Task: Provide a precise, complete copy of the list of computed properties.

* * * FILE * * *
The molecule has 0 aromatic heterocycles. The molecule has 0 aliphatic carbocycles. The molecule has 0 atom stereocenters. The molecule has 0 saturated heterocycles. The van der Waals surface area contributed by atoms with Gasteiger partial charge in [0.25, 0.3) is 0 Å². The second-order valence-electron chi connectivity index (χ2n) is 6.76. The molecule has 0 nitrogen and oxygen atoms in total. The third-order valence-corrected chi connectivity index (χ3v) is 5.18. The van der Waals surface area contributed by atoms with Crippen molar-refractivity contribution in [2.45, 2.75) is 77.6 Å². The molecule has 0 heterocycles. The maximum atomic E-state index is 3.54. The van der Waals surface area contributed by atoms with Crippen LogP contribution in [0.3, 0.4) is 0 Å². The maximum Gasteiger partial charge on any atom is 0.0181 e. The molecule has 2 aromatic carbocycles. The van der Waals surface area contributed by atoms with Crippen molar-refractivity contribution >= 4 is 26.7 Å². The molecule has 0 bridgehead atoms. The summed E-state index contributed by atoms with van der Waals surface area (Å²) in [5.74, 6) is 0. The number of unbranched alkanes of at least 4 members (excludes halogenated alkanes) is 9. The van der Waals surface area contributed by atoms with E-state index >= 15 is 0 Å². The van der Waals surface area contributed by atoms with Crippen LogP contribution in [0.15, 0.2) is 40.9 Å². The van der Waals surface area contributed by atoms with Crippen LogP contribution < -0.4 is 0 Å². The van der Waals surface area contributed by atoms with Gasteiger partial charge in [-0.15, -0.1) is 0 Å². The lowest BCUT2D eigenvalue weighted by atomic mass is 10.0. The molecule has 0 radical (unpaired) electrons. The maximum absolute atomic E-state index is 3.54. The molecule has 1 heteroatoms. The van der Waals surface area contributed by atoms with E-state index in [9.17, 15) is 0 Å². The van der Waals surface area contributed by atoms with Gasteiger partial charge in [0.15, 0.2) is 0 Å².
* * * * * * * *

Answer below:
The molecule has 0 aromatic heterocycles. The molecule has 0 aliphatic carbocycles. The molecule has 0 atom stereocenters. The molecule has 0 saturated heterocycles. The van der Waals surface area contributed by atoms with Gasteiger partial charge in [0.25, 0.3) is 0 Å². The second-order valence-electron chi connectivity index (χ2n) is 6.76. The molecule has 0 nitrogen and oxygen atoms in total. The third-order valence-corrected chi connectivity index (χ3v) is 5.18. The van der Waals surface area contributed by atoms with Crippen molar-refractivity contribution in [2.45, 2.75) is 77.6 Å². The molecule has 0 heterocycles. The maximum atomic E-state index is 3.54. The van der Waals surface area contributed by atoms with Crippen LogP contribution in [0.3, 0.4) is 0 Å². The maximum Gasteiger partial charge on any atom is 0.0181 e. The molecule has 2 aromatic carbocycles. The van der Waals surface area contributed by atoms with Crippen molar-refractivity contribution >= 4 is 26.7 Å². The molecule has 0 bridgehead atoms. The summed E-state index contributed by atoms with van der Waals surface area (Å²) in [5.74, 6) is 0. The number of unbranched alkanes of at least 4 members (excludes halogenated alkanes) is 9. The van der Waals surface area contributed by atoms with E-state index >= 15 is 0 Å². The van der Waals surface area contributed by atoms with Crippen LogP contribution in [0.15, 0.2) is 40.9 Å². The van der Waals surface area contributed by atoms with Crippen LogP contribution < -0.4 is 0 Å². The van der Waals surface area contributed by atoms with Gasteiger partial charge in [-0.15, -0.1) is 0 Å². The lowest BCUT2D eigenvalue weighted by atomic mass is 10.0. The molecule has 0 radical (unpaired) electrons. The maximum absolute atomic E-state index is 3.54. The molecule has 1 heteroatoms. The van der Waals surface area contributed by atoms with E-state index in [9.17, 15) is 0 Å². The van der Waals surface area contributed by atoms with Gasteiger partial charge in [0.15, 0.2) is 0 Å².